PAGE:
Yes, that’s right ladies and gentlemen, a handful of great guys at some fancy consultancy firm have came to the conclusion that “fantasy football doesn’t waste your time at work”.

They even went as far as to say that despite “an estimated 21.3 million full-time workers participating in fantasy sports each year, with some spending as much as nine hours per week managing their teams” the impact in the workplace was still “negligible”.

Negligible. Music to my ears.

But they were forgetting one key thing: you need an education to get to that aforementioned workplace and use your employer’s free internet to put in a waiver claim on replacement RB2 because your starter decided to get turf toe three weeks into the season (I’m looking at you Jahvid Best).

So here’s the real question: what is fantasy football’s effect on a student’s education?

Well if you’re a glass half-full type, then fantasy football can help you with long division, calculus and all that fun stuff.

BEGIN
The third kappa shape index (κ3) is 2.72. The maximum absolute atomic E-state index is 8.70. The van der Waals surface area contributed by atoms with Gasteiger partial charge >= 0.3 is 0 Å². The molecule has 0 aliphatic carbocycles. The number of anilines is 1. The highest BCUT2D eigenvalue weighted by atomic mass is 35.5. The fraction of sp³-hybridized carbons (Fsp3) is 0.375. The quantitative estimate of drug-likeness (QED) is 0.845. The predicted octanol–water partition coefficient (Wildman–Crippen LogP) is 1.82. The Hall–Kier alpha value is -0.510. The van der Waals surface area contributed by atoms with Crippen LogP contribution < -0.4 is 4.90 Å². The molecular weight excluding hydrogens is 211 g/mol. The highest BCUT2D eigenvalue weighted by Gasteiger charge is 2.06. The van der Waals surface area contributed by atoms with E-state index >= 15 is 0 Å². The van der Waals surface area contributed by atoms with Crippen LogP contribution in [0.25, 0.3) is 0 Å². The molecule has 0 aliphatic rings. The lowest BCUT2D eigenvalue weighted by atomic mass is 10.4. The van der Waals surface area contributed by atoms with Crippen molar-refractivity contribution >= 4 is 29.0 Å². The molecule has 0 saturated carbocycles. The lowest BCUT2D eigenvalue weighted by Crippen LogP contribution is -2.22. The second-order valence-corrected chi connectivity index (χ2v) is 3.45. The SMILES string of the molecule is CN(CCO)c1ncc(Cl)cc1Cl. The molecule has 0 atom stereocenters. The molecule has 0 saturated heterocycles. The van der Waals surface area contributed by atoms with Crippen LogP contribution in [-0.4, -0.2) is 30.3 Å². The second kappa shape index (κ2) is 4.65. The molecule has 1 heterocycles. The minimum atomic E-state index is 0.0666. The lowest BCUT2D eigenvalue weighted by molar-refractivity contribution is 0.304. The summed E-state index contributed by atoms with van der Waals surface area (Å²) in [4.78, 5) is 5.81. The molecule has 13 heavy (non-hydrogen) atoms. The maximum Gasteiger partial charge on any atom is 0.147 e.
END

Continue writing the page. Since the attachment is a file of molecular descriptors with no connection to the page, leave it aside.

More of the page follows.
That may or may not have just been some propaganda from ESPN for you to choose their fantasy system (which is just splendid may I add) as your make-believe football haven.

So you may ask, what really is fantasy football’s impact on a student’s grades? Great question! In fact, it’s such a great question that I plan to take to the streets of Arizona State University to figure hear it straight from the horse’s mouth…in next week’s post (Shameless plug, I know).

So until next time friends. But remember, don’t let the man bring your love for fantasy football down. Some ingenious scholars from something called Challenger, Gray & Christmas Inc. said it was more than acceptable.